By Erika Jupe, partner, Osborne Clarke
Although governments are beginning tentatively to ease lockdown restrictions, for many, it will take some time before trading returns to anything approaching normal levels – and before employees who are temporarily not needed can be brought back into the workforce.
In the meantime, there remains a need for finance to provide working capital.
Finance and funding
Recognising that for many businesses, the most pressing issue in the short-term is the availability of working capital, a common response by governments is to establish schemes to unlock finance that can be repaid when trading resumes.
Typically, the state will guarantee a large proportion of loans – in France, for example, the government guarantees 90 per cent of the loan for smaller businesses and 80 per cent for larger businesses. The Spanish scheme guarantees up to 80 per cent of loans to SMEs and the self-employed, while for other businesses this is 70 per cent for new loans and 60 per cent for the renewal of existing facilities.
The UK scheme takes the distinction between different sizes of business a step further with five different schemes, each aimed at a different segment of the market and coming with different terms and conditions. The points of difference include the size of the loan that can be applied for, the level of government guarantee (up to 100 per cent for the smallest businesses), and whether the loan attracts any fees or interest during the first 12 months.
As well as support with financing, businesses can benefit from tax concessions. In some countries, such as the Netherlands, rules have been relaxed around the deferral of taxes (including income tax, corporation tax, VAT and wage taxes), and the interest accruing on payment defaults has been lowered (from 4 per cent to 0.01 per cent).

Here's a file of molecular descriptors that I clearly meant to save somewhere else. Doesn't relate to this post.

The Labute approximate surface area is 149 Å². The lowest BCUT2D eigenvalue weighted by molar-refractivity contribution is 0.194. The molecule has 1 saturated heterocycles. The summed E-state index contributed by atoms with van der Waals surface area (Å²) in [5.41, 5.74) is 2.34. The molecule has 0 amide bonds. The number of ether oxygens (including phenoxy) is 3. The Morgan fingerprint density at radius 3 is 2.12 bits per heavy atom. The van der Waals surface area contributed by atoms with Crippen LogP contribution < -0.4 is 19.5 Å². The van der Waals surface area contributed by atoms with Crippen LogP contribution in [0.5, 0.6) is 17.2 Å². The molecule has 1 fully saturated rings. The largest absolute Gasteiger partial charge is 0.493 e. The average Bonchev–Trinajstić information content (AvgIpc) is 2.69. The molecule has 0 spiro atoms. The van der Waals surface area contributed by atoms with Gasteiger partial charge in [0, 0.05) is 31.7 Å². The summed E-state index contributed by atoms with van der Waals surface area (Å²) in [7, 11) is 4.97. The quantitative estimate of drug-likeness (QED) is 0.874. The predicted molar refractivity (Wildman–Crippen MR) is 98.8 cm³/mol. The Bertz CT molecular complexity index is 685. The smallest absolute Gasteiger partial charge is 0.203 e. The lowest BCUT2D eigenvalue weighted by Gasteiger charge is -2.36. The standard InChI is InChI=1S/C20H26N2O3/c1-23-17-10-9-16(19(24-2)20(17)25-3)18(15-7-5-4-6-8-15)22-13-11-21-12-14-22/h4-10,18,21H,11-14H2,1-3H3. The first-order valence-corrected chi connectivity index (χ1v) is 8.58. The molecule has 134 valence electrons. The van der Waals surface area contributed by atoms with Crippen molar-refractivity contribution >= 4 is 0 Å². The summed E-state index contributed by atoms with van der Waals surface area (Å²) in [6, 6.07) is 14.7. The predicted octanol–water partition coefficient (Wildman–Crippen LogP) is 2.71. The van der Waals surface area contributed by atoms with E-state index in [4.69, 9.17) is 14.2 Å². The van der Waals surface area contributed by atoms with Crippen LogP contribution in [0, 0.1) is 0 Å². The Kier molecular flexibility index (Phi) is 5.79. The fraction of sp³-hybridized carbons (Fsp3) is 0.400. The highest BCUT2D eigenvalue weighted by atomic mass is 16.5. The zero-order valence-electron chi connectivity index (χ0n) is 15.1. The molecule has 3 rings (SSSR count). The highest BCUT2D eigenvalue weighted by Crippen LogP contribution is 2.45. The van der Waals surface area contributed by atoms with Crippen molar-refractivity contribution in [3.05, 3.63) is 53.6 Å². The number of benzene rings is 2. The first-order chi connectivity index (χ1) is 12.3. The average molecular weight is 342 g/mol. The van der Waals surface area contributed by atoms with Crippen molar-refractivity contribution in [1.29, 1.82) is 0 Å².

Similarly, Germany has focused its tax relief on the short-term deferral of tax payments and pre-payments, and temporary forbearance by tax authorities.
With the availability, eligibility and terms varying not just by country but in some cases (such as Belgium, Germany and Spain) between different regions within the country, those with operations spanning multiple territories will need to consider which schemes they can, and should, take advantage of.
People and workforces
Governments have recognised a responsibility to assist the businesses and individuals that have been left unable to work as a result of the virus, and measures to combat it. State support typically involves subsidising the wages of employees who are not required to work, but there are significant variations in how the schemes operate in different countries.
Germany is among the countries that already had an arrangement (“short-time working”) of this nature, although the requirements have been relaxed so that it is more widely available. Short-time working is one of the more flexible systems, allowing employers (subject to eligibility criteria) to reduce employees’ hours to the level needed, and adjust their pay accordingly. Workers are entitled to 60 per cent of the net pay difference (or 67 per cent for those with children).
The corresponding scheme in the UK applies to workers that have been temporarily taken out of the workforce (or ‘are awaited).
These schemes are intended to apply to businesses that have been impacted by the coronavirus and some, such as the Dutch ‘NOW’ scheme, are subject to specific financial tests. Dutch companies must have experienced a turnover drop of at least 20 per cent over a period of three months, and then receive compensation on a sliding scale (from 22.5per cent of wages to 90 per cent of wages, where the turnover loss is 100 per cent).